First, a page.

Syracuse on the verge of 1st NCAA tournament berth

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first_img Published on November 14, 2018 at 12:10 am Contact Eric: [email protected] Comments Syracuse volleyball has never made the NCAA tournament. But after 23 of 26 regular season games, the Orange (16-7, 12-3 Atlantic Coast) rank No. 31 in RPI, the metric used by the committee to select the 32 at-large bids to the tournament — 32 receive automatic bids by winning the conference.“In this spot it’s really scary,” head coach Leonid Yelin said. “How close are we gonna get? You can even smell it. So, this is from my past experience, it’s a very dangerous time.”SU only has a few comparable seasons. In 2004, the Orange started 25-5 before a loss to Pittsburgh in the regular season finale followed by another loss against the Panthers in the Big East Tournament kept SU from advancing further. In 2010, the Orange were 21-3 before dropping six of their last eight, once again not doing enough to get in.Since he was hired as head coach in 2012, the closest Yelin has gotten Syracuse to the tournament was the 2015 season. The Orange entered November that season at 14-6, and despite going 9-2 over the final month, the eight losses were enough to keep Syracuse out of a tournament bid.“I think we’re OK right now,” senior Jalissa Trotter said. “I think everyone is pleased with our standing. We definitely could be ranked a little better but we did take a hit or two from some losses. But I think right now everyone knows that’s very important to keep that spot or to get a better RPI.”AdvertisementThis is placeholder textYelin valued the RPI metric and made sure his team was challenged early in the season. While the Orange normally play a home tournament against unranked opponents, SU passed on that this season, in part because there weren’t enough high-quality opponents that wanted to play.Laura Angle | Digital Design EditorInstead, the Orange headed to the Marquette Tournament where SU faced off against Marquette (18th in current RPI), USC (7th) and BYU (5th). Syracuse lost all three games.Pittsburgh all but guaranteed the ACC’s automatic bid sitting with a 26-1 record, meaning the Orange need to get in as an at-large team. A win over then-No. 22 Louisville (36th) stands out as SU’s biggest resume booster. Aside from losses against Iowa (68th) and Notre Dame (62nd), Syracuse has only lost to top-30 RPI teams.SU’s remaining three games are against Virginia Tech (143rd), Wake Forest (208th) and NC State (92nd), meaning any loss would be their worst of the season.The seniors realize how close they are, having worked four years to reach this point.“They know,” Yelin said. “Of course they know. We’re trying not to talk about it because there are a lot of things you want to make your players not thinking too much about this and get stuck trying to be afraid to do something to win.” Trotter and fellow senior Santita Ebangwese both said the players follow the RPI closely. But right before each game, they try not to think about it, instead focusing on game plan and how exactly to beat the opponent at hand.Senior Christina Oyawale said everyone on the team is dedicated to the moment, knowing something larger is in play. Any loss from this point forward could send the team to the wrong side of the tournament bubble.“You can see it in faces, you can see it their hearts in when we talk,” Oyawale said. “It’s not just a ‘Let’s go get this.’ It’s everyone coming to show up and do their part, and that’s what we need to move forward.”Associate head coach Erin Little said the biggest challenge going forward will be keeping the players fresh, especially as schoolwork increases toward finals. The turnover from traveling can also increase fatigue this late in the season.But the formula for the Orange to finally crack the big dance is straightforward.Said Yelin: “Very simple: keep winning.” Facebook Twitter Google+last_img

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Lloyds shares have fallen 25% in a month. Is this a buying opportunity?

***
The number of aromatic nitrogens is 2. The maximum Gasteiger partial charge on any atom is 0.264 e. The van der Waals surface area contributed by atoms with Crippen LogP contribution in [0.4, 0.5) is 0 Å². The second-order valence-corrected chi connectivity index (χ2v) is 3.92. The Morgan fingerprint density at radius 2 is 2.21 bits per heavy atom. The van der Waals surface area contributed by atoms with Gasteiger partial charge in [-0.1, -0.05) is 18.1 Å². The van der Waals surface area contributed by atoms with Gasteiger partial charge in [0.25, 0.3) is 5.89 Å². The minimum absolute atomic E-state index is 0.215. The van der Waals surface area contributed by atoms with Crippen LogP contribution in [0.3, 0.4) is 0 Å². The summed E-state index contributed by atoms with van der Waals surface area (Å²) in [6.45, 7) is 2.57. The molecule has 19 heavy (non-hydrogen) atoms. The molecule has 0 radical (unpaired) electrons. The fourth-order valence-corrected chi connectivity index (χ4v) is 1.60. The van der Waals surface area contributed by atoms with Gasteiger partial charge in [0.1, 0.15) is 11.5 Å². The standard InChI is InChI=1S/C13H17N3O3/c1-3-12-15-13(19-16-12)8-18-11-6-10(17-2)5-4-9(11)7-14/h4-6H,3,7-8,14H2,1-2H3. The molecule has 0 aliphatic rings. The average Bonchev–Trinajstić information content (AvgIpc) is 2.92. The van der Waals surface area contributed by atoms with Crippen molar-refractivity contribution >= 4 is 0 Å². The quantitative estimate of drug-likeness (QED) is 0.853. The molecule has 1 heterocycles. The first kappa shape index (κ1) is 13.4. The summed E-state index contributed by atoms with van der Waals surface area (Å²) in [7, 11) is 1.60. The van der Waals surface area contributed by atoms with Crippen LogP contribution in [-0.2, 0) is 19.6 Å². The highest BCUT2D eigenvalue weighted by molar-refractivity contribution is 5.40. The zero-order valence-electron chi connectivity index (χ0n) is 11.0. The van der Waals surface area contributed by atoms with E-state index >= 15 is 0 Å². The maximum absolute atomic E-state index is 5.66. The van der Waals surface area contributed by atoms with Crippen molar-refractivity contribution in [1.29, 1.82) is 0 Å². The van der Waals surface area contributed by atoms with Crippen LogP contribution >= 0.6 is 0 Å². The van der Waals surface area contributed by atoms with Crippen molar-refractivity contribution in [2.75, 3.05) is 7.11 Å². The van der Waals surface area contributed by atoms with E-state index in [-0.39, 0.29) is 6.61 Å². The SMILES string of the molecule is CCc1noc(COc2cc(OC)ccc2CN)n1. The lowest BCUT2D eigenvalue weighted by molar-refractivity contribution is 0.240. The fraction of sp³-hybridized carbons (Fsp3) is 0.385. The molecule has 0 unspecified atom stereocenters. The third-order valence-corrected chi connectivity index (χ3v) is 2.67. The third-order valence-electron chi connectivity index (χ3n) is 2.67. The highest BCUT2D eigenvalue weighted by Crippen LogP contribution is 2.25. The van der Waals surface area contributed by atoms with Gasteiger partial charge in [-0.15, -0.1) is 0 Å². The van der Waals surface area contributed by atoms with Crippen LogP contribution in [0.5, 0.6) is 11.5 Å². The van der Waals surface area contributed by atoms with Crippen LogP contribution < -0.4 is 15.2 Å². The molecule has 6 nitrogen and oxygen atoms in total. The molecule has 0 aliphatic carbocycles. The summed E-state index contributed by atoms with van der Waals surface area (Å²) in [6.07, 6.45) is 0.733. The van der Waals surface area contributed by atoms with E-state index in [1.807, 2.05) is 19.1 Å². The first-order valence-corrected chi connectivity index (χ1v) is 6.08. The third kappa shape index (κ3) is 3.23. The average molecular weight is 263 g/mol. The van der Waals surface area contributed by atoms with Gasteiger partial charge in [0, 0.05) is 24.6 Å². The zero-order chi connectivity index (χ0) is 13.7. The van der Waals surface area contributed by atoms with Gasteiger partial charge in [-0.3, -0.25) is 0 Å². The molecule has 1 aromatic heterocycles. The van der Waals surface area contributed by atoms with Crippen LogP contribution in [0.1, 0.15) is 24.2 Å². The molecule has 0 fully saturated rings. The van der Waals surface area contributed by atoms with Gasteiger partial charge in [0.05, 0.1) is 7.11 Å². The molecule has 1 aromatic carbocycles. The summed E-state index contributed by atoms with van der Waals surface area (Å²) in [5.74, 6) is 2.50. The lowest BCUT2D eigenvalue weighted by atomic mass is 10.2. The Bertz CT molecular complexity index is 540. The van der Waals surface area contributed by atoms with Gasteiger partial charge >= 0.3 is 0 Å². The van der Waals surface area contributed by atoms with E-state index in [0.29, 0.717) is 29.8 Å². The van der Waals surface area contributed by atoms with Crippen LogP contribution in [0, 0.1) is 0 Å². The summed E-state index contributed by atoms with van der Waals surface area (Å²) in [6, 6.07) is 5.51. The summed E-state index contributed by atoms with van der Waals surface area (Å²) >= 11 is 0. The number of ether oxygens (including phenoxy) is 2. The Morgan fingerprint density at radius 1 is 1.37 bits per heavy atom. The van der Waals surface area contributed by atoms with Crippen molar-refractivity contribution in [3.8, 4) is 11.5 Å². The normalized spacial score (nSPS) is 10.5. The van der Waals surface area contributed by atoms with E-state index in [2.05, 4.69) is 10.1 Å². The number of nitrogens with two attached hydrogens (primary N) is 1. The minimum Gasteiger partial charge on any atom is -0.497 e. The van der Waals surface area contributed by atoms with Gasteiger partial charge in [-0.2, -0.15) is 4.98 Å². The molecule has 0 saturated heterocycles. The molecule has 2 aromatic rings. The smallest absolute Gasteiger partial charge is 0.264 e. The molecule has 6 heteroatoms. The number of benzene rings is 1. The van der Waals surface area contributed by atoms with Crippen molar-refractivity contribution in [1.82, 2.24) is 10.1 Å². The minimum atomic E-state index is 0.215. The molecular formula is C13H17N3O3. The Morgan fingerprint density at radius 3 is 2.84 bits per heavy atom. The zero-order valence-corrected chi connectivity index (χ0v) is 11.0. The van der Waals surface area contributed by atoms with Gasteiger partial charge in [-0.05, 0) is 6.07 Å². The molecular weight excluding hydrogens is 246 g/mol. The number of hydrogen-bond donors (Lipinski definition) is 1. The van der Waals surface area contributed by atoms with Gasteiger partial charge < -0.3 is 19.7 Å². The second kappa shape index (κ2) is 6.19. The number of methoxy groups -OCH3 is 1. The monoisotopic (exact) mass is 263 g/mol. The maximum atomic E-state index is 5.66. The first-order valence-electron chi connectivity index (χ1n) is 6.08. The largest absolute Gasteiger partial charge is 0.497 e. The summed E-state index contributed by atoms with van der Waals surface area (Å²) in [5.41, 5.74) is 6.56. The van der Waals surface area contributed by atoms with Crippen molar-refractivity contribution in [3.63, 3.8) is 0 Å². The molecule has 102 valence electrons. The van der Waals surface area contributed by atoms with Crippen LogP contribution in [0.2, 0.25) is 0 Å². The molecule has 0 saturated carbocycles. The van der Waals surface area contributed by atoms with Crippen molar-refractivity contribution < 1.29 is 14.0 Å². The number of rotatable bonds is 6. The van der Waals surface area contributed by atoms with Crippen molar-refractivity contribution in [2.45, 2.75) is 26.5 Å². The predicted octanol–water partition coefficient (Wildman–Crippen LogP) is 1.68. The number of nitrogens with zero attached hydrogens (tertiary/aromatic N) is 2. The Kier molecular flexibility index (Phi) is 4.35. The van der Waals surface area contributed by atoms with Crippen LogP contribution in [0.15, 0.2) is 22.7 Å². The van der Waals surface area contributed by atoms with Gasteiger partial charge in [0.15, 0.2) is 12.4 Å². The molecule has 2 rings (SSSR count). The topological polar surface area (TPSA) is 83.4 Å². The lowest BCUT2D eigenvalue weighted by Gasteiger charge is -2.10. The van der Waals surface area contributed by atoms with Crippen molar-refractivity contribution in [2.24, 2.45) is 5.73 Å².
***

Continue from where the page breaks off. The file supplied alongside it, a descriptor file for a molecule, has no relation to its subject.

first_img Renowned stock-picker Mark Rogers and his analyst team at The Motley Fool UK have named 6 shares that they believe UK investors should consider buying NOW.So if you’re looking for more stock ideas to try and best position your portfolio today, then it might be a good day for you. Because we’re offering a full 33% off your first year of membership to our flagship share-tipping service, backed by our ‘no quibbles’ 30-day subscription fee refund guarantee. Our 6 ‘Best Buys Now’ Shares See all posts by Edward Sheldon, CFA Lloyds shares have fallen 25% in a month. Is this a buying opportunity? Enter Your Email Address I’m sure you’ll agree that’s quite the statement from Motley Fool Co-Founder Tom Gardner.But since our US analyst team first recommended shares in this unique tech stock back in 2016, the value has soared.What’s more, we firmly believe there’s still plenty of upside in its future. In fact, even throughout the current coronavirus crisis, its performance has been beating Wall St expectations.And right now, we’re giving you a chance to discover exactly what has got our analysts all fired up about this niche industry phenomenon, in our FREE special report, A Top US Share From The Motley Fool. “This Stock Could Be Like Buying Amazon in 1997” Image source: Getty Images. center_img Edward Sheldon owns shares in Lloyds Bank. The Motley Fool UK has recommended Lloyds Banking Group. Views expressed on the companies mentioned in this article are those of the writer and therefore may differ from the official recommendations we make in our subscription services such as Share Advisor, Hidden Winners and Pro. Here at The Motley Fool we believe that considering a diverse range of insights makes us better investors. Simply click below to discover how you can take advantage of this. Click here to claim your copy now — and we’ll tell you the name of this Top US Share… free of charge! I would like to receive emails from you about product information and offers from The Fool and its business partners. Each of these emails will provide a link to unsubscribe from future emails. More information about how The Fool collects, stores, and handles personal data is available in its Privacy Statement. In recent weeks, Lloyds Bank (LSE: LLOY) shares have plummeted due to the economic uncertainty associated with the coronavirus outbreak. In the space of just a month, Lloyds’ share price has fallen from around 57p to 43p, a decline of about 25%.After such a significant share price fall, many investors are likely to be wondering whether Lloyds shares are now a bargain. With that in mind, here’s my take on the investment case for Lloyds.5G is here – and shares of this ‘sleeping giant’ could be a great way for you to potentially profit!According to one leading industry firm, the 5G boom could create a global industry worth US$12.3 TRILLION out of thin air…And if you click here we’ll show you something that could be key to unlocking 5G’s full potential…Rising dividendsLet me start by saying that Lloyds is a stock I’ve been relatively bullish on over the last few years. The bank has come a long way since the dark days of the Global Financial Crisis and profits have been on the rise. Dividends have also been on the up, and the yield on offer from the FTSE stock has often been very attractive. While recent full-year results for FY2019 were a little disappointing (mainly due to the significant cost of PPI charges), with earnings per share dropping from 5.5p to 3.5p, the bank still raised its dividend by 5% to 3.37p per share. That marked five consecutive dividend increases since the bank reinstated its dividend in FY2014 – a decent achievement. The group said that it “faces the future with confidence”, and that it remains well placed to “deliver strong and sustainable returns for shareholders” going forward.It’s worth noting that City analysts currently expect earnings per share of 6.82p this year, along with a dividend payout of 3.5p per share (a yield of around 8% at the current share price), which would represent a 4% increase in the dividend.Coronavirus impactThe problem now, however, is that the implications of the coronavirus outbreak add a high level of uncertainty to the investment case.As a UK-focused bank, Lloyds is highly exposed to the fortunes of the UK economy, which in turn, is exposed to global activity. If the coronavirus results in a severe economic contraction, which it may well do, Lloyds profits are likely to take a further hit. This could impact the bank’s ability to grow its dividend and result in a further share price fall. This is a risk that shouldn’t be ignored. Many experts now believe that UK economic growth is likely to stall in the near term. For example, last week, analysts at Deutsche Bank halved their UK growth forecast for this year to just 0.5%, a post-Global Financial Crisis low, because of the outbreak.Lower interest rates (the Bank of England has today slashed its base rate from 0.75% to 0.25%) are another problem for Lloyds. This is due to the fact that rate cuts reduce banks’ net interest spread – the difference between borrowing and lending rates. Again, this is likely to impact Lloyds’ profits and potentially its dividends.Overall, the investment case for Lloyds now looks far riskier.Speculative buyThat said, the stock does now look cheap. Assuming zero earnings growth this year, the P/E ratio is 12.4. And if we plug in the consensus earnings forecast of 6.8p, the P/E ratio is just 6.4. All things considered, I see Lloyds as a more speculative buy right now. There are risks to the investment case, however, if you’re willing to hold the stock for a few years, I think there’s a chance you could be rewarded, given the stock’s low valuation. Edward Sheldon, CFA | Wednesday, 11th March, 2020 | More on: LLOY last_img